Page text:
eyewash humbug; something done merely for effect
fadoodle nonsense
falderal nonsense; meaningless refrain of a song
fandangle pretentious tomfoolery
fiddlededee nonsense
fiddle-faddle trifling talk
flam humbug; trickery
flannel ostentatious nonsense
flapdoodle gross flattery; nonsense
flimflam nonsense; trickery
flummadiddle nonsense; humbug
flummery anything insipid; empty compliment; humbug
fribble frivolous nonsense; a trifling thing or person
fustian pretentious writing or speech; inflated or nonsensical language
galbanum nonsense; a kind of gum resin
galimatias nonsense; confused mixture of unrelated things
gammon to feign an action; perpetrate a hoax on; nonsense, rubbish
gibberish nonsense talk
grimgribber learned gibberish; legal jargon
haver foolish nonsense
hibber-gibber gibberish
hogwash nonsense; worthless idea
hooey nonsense; humbug
humbug nonsense
jabberwock nonsense, gibberish
jiggery-pokery deceptive or manipulative humbug
kelter nonsense
kidology deceptive trickery; nonsense
linsey-woolsey coarse inferior wool or wool-flax weave; nonsense or confusion
macaroni nonsense; foolishness
malarkey humbug; nonsense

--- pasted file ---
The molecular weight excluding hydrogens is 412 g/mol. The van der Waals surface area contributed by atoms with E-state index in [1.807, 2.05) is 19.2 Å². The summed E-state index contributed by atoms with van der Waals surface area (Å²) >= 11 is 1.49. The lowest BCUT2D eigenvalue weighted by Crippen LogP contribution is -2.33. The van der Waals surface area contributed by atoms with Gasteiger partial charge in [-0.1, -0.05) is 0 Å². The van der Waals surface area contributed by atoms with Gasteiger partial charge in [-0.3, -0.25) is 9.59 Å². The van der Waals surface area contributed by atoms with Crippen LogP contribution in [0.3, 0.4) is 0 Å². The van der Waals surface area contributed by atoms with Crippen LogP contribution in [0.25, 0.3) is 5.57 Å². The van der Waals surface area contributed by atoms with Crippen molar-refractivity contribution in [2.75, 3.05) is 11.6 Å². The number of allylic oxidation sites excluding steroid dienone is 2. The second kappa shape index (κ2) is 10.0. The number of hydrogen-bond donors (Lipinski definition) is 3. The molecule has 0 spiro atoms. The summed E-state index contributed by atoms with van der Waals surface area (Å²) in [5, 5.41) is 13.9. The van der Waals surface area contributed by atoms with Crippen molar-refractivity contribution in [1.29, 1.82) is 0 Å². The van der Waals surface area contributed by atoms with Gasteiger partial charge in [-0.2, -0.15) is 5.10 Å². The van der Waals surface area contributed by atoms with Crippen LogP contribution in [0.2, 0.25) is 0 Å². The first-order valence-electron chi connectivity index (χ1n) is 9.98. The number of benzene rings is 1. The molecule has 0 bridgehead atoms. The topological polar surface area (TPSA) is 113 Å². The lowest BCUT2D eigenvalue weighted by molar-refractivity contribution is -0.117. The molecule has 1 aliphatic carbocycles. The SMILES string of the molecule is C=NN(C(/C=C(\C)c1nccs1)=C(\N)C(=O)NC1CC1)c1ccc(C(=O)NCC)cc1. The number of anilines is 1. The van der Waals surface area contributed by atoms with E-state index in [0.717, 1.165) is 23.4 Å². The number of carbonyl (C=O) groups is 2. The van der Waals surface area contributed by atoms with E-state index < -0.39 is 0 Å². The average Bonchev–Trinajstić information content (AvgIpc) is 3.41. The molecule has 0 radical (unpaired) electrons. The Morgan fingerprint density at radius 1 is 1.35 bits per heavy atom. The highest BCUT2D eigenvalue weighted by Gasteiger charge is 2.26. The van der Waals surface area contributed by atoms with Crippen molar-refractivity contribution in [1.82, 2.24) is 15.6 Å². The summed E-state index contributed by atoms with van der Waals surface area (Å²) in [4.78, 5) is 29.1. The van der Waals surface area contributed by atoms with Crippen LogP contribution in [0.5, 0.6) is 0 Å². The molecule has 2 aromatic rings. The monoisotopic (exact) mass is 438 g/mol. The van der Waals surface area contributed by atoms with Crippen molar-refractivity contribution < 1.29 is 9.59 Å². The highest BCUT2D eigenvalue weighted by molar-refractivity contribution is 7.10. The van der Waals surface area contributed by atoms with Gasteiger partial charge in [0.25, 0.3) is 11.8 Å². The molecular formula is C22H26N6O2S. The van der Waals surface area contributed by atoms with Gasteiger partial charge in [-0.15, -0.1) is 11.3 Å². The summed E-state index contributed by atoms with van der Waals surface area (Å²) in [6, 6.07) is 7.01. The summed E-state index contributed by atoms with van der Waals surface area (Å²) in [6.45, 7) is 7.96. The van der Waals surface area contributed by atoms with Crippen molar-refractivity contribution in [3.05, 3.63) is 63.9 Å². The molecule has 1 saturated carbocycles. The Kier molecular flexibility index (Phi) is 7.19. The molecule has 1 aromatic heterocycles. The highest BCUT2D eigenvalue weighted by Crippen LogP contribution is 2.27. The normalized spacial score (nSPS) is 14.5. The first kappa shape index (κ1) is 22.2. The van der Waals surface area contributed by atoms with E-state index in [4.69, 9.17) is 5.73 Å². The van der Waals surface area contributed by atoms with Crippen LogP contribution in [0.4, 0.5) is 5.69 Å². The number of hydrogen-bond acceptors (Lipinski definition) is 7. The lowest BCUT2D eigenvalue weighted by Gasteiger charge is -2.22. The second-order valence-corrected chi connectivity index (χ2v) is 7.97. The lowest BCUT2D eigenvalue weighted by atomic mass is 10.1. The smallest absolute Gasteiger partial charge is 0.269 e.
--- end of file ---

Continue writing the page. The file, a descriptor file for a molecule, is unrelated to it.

morology nonsense
mullock nonsense; rubbish
mumbo-jumbo obscure nonsense
narrischkeit foolishness; nonsense
nugament nonsense; trifle
phonus-bolonus exaggerated trickery or nonsense
piddle nonsense
pigwash rubbish; nonsense
poppycock humbug; nonsense
posh nonsense
quatsch nonsense
rannygazoo foolish nonsense
razzmatazz meaningless talk; hype; nonsense
rhubarb nonsense; actors’ nonsense background chatter
riddle-me-ree nonsense language
rottack rubbish; nonsense
schmegeggy nonsense; an idiot
shuck nonsense
skittles rubbish; nonsense
slipslop nonsensical talk
spinach nonsense
squit silly talk; nonsense; an insignificant person
stultiloquence foolish or senseless talk
taradiddle senseless talk; deception; nonsense
tarradiddle lie; falsehood; nonsense; fib
tootle nonsensical writing or speech
tosh rubbish; drivel; nonsense
trumpery deception; trickery; showy nonsense
twaddle rubbish; nonsense

I’m sure there are more out there, and the list will never end, because only having only one word for nonsense? What poppycock.

Video: Mental Floss’ “79 Common Mispronunciations”

I don’t often discuss pronunciations on here because you basically have to learn a whole new language to understand the traditional pronunciation guide.

Well, not a new language, but literally a new alphabet. The International Phonetic Alphabet (IPA) is a visual representation of the sounds different consonants, vowels, and diphthongs make when spoken out loud.

Again, this isn’t something I plan on digging into often. But I couldn’t help but share this video from Mental Floss, starring the hilarious John Green, about a few common mispronunciations.


LSSU’s List of Banished Words (Plus, A Few of My Own)

I love words. I do. But I have to admit… I don’t like all of them.

In a recent post, I talked about the winners for various Word of the Year awards, and these were words that have seen drastic increases in usage and influence. But let’s be honest… there are some words that have become over-used as well.